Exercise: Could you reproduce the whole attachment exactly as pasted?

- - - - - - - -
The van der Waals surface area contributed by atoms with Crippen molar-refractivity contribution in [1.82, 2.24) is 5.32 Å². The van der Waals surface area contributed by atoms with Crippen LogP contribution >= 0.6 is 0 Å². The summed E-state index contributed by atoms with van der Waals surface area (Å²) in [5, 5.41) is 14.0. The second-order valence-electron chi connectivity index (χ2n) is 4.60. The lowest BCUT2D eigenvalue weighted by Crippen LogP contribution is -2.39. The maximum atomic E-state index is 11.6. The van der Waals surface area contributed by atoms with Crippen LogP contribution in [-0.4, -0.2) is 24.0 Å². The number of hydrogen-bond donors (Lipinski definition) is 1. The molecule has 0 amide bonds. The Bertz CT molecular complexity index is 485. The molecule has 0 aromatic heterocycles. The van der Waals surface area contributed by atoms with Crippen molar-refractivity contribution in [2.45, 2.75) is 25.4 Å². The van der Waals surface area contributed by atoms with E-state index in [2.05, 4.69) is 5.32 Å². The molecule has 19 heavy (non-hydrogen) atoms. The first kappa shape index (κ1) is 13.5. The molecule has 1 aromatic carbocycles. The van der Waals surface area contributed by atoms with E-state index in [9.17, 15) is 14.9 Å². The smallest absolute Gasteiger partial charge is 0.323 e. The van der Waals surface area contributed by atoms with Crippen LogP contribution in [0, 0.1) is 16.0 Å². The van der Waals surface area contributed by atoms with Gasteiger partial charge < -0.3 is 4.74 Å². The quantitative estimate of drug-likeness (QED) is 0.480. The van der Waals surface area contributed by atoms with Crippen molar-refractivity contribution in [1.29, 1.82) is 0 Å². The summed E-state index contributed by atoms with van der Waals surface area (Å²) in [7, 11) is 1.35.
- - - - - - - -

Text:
The van der Waals surface area contributed by atoms with Crippen molar-refractivity contribution in [1.82, 2.24) is 5.32 Å². The van der Waals surface area contributed by atoms with Crippen LogP contribution >= 0.6 is 0 Å². The summed E-state index contributed by atoms with van der Waals surface area (Å²) in [5, 5.41) is 14.0. The second-order valence-electron chi connectivity index (χ2n) is 4.60. The lowest BCUT2D eigenvalue weighted by Crippen LogP contribution is -2.39. The maximum atomic E-state index is 11.6. The van der Waals surface area contributed by atoms with Crippen LogP contribution in [-0.4, -0.2) is 24.0 Å². The number of hydrogen-bond donors (Lipinski definition) is 1. The molecule has 0 amide bonds. The Bertz CT molecular complexity index is 485. The molecule has 0 aromatic heterocycles. The van der Waals surface area contributed by atoms with Crippen molar-refractivity contribution in [2.45, 2.75) is 25.4 Å². The van der Waals surface area contributed by atoms with E-state index in [2.05, 4.69) is 5.32 Å². The molecule has 19 heavy (non-hydrogen) atoms. The first kappa shape index (κ1) is 13.5. The molecule has 1 aromatic carbocycles. The van der Waals surface area contributed by atoms with E-state index in [9.17, 15) is 14.9 Å². The smallest absolute Gasteiger partial charge is 0.323 e. The van der Waals surface area contributed by atoms with Crippen LogP contribution in [0, 0.1) is 16.0 Å². The van der Waals surface area contributed by atoms with Gasteiger partial charge < -0.3 is 4.74 Å². The quantitative estimate of drug-likeness (QED) is 0.480. The van der Waals surface area contributed by atoms with Crippen molar-refractivity contribution in [1.29, 1.82) is 0 Å². The summed E-state index contributed by atoms with van der Waals surface area (Å²) in [7, 11) is 1.35.